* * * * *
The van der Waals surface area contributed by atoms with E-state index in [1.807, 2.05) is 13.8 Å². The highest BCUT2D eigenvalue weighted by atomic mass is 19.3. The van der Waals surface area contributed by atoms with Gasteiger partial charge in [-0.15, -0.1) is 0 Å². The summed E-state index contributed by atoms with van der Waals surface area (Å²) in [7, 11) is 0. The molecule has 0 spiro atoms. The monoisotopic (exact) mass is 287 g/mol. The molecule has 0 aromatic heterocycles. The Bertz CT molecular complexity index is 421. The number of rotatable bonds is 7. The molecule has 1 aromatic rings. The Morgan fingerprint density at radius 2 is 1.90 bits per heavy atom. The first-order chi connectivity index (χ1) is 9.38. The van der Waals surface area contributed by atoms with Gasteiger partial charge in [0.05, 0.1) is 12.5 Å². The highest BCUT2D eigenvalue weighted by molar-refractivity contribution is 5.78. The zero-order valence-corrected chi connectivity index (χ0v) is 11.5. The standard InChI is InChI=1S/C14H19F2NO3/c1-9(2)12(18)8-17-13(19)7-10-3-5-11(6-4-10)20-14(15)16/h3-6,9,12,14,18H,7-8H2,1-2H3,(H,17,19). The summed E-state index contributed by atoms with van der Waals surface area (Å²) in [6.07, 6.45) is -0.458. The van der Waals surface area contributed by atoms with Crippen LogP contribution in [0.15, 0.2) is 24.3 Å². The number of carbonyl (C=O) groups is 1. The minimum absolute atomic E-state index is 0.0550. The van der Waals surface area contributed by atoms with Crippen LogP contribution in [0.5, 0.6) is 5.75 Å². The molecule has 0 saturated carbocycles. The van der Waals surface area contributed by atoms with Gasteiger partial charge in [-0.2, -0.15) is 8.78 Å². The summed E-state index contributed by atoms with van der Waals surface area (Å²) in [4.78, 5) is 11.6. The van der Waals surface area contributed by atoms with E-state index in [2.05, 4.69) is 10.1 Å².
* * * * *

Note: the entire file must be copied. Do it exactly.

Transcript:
The van der Waals surface area contributed by atoms with E-state index in [1.807, 2.05) is 13.8 Å². The highest BCUT2D eigenvalue weighted by atomic mass is 19.3. The van der Waals surface area contributed by atoms with Gasteiger partial charge in [-0.15, -0.1) is 0 Å². The summed E-state index contributed by atoms with van der Waals surface area (Å²) in [7, 11) is 0. The molecule has 0 spiro atoms. The monoisotopic (exact) mass is 287 g/mol. The molecule has 0 aromatic heterocycles. The Bertz CT molecular complexity index is 421. The number of rotatable bonds is 7. The molecule has 1 aromatic rings. The Morgan fingerprint density at radius 2 is 1.90 bits per heavy atom. The first-order chi connectivity index (χ1) is 9.38. The van der Waals surface area contributed by atoms with Gasteiger partial charge in [0.05, 0.1) is 12.5 Å². The highest BCUT2D eigenvalue weighted by molar-refractivity contribution is 5.78. The zero-order valence-corrected chi connectivity index (χ0v) is 11.5. The standard InChI is InChI=1S/C14H19F2NO3/c1-9(2)12(18)8-17-13(19)7-10-3-5-11(6-4-10)20-14(15)16/h3-6,9,12,14,18H,7-8H2,1-2H3,(H,17,19). The summed E-state index contributed by atoms with van der Waals surface area (Å²) in [6.07, 6.45) is -0.458. The van der Waals surface area contributed by atoms with Crippen LogP contribution in [0.15, 0.2) is 24.3 Å². The number of carbonyl (C=O) groups is 1. The minimum absolute atomic E-state index is 0.0550. The van der Waals surface area contributed by atoms with Crippen LogP contribution in [0.5, 0.6) is 5.75 Å². The molecule has 0 saturated carbocycles. The van der Waals surface area contributed by atoms with Gasteiger partial charge in [-0.2, -0.15) is 8.78 Å². The summed E-state index contributed by atoms with van der Waals surface area (Å²) in [4.78, 5) is 11.6. The van der Waals surface area contributed by atoms with E-state index in [2.05, 4.69) is 10.1 Å².